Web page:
After what was mostly a mild winter so far, here in Ohio, we finally were hit with some more typical weather. Snow for almost a week straight has blanketed the northern part of this state with a few intermittent days above freezing where it melts and drags all the dust, grime, dirt, and debris before snowing again. This means tons of salt, along with all that grime puddled up in the snowmelt, is not only all over the roads but on your car. Today, we’re going to touch on a few points, but we will mostly focus on how to keep your cars clean even in the nastiest of weather.

If you’re like me, you meticulously clean your car all year round and can’t stand to see anything inside or outside the car that isn’t supposed to be there. If you’re also like me, you work on your cars year-round, despite the weather. This past week has combined two of my least favorite things: dirty, nasty, snowy roads and being forced to drive my summer car in that weather. Yes, I made the fun decision to work on my Subaru, my winter car, a day before we had nearly six days straight of snow.

Thinking I could knock out the simple shifter modifications in an evening, I did not worry much about the weather. I had been working on the Volvo for a friend of mine and was ready to finally install a short shift adapter, shifter stop, and brass shift cable bushing to tighten up the notoriously sloppy manual transmission in my WRX. Having done similar modifications to my old WRX before, and armed with the detailed instructions for all the parts, I felt confident that I would not need more than a few hours to tackle the jobs. Unfortunately, I was wrong.

Partly the result of my physical size (I’m 6’3” and not a slight man) and partly thanks to a manufacturing defect, my Subaru was down for three days, not three hours. This meant I had to drive my E30 through slush, snow, mud, and water. I was already not happy that I had to ask my roommate to use his small hands to remove the factory shift plate. I was also miffed my pristine E30 would have to see it’s first-ever winter driving in its 32 years of life.

Naturally, driving my E30 meant it would need a good bath as soon as the temperature goes back above freezing in the next few days. Why is this important, you may ask? The answer is simple: rust. You see, it is not the water and salt that by themselves cause rust. It is water and salt sitting on metal in temperatures above freezing. The combination of water, salt, and temperature is what allows rust to form and what we certainly want to prevent. The only solution here is proactively cleaning. If you drive your car in the winter, it will get salty, grimy, and exposed to a lot more than a car in the summer. That’s ok. What isn’t ok is leaving it on the car. So, we’re going to talk about my detailing procedure that is winter-specific.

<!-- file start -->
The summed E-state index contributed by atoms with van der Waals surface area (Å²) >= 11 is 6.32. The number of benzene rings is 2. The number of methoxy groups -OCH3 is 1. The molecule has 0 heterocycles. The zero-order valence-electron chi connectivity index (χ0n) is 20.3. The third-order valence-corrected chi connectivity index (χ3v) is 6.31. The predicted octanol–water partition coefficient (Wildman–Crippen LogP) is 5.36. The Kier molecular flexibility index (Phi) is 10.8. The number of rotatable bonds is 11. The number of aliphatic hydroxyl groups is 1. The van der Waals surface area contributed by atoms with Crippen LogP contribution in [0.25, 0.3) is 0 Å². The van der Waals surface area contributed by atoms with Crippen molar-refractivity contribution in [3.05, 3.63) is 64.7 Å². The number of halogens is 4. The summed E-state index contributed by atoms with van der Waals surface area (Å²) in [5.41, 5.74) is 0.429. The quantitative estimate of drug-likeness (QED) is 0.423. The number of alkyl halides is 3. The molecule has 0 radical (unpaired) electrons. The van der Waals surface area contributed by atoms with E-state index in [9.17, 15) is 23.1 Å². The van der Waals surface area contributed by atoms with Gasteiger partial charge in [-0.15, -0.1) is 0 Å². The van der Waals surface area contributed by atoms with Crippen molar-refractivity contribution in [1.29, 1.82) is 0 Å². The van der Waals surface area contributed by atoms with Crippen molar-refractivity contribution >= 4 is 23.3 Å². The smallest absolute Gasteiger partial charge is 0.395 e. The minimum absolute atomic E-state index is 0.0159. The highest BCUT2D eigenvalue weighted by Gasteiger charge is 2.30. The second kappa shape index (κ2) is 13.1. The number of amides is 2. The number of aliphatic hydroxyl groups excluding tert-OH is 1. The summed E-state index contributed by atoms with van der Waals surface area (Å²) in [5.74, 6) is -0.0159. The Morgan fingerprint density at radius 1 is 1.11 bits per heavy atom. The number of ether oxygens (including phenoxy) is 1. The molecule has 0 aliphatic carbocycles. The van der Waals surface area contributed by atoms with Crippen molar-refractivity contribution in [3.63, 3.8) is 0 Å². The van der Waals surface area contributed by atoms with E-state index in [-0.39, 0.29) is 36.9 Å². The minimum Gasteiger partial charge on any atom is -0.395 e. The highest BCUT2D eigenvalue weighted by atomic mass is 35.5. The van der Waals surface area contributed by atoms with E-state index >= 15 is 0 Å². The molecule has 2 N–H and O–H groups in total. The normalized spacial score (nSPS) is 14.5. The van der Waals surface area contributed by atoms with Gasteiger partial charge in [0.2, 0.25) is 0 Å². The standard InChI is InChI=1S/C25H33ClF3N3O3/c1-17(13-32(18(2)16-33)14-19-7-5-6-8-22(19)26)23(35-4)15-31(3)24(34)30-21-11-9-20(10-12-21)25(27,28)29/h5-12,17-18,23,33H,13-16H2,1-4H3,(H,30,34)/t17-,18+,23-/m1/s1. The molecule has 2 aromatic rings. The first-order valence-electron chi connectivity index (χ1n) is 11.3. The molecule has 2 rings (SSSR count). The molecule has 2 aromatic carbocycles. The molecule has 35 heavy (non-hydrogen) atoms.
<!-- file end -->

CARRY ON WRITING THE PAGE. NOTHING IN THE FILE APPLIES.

In the summer, regular washing and waxing with some occasional interior detailing is all it takes to keep my cars spotless. In the winter, however, they need a bit more attention to prevent all that nastiness from causing more issues than a dirty car.

First, wait for a day where you get higher temperatures than 40 degrees. Above 40, it is warm enough for that salt and water to start chemically altering the metal and degrading it. It is also warm enough to wash. If you have a pressure washer and foam cannon, you will have a much easier and more comfortable time with it. If you are like me and swear by the three-bucket method, you are going to have a bit more of a time. Mostly thanks to the temperature of the water on your hands in just above freezing weather.

For this, I like to use hot water from my kitchen sink in my wash bucket. I put in the soap, fill my bucket with hot water, and take it back outside so it can cool down a bit to a temperature that won’t burn my hands. This also gives me time to rinse the car down. The initial rinse is critical, especially in winter. Before you touch the car with a wash mitt or rag, get all the grime off the car so it doesn’t leave swirl marks.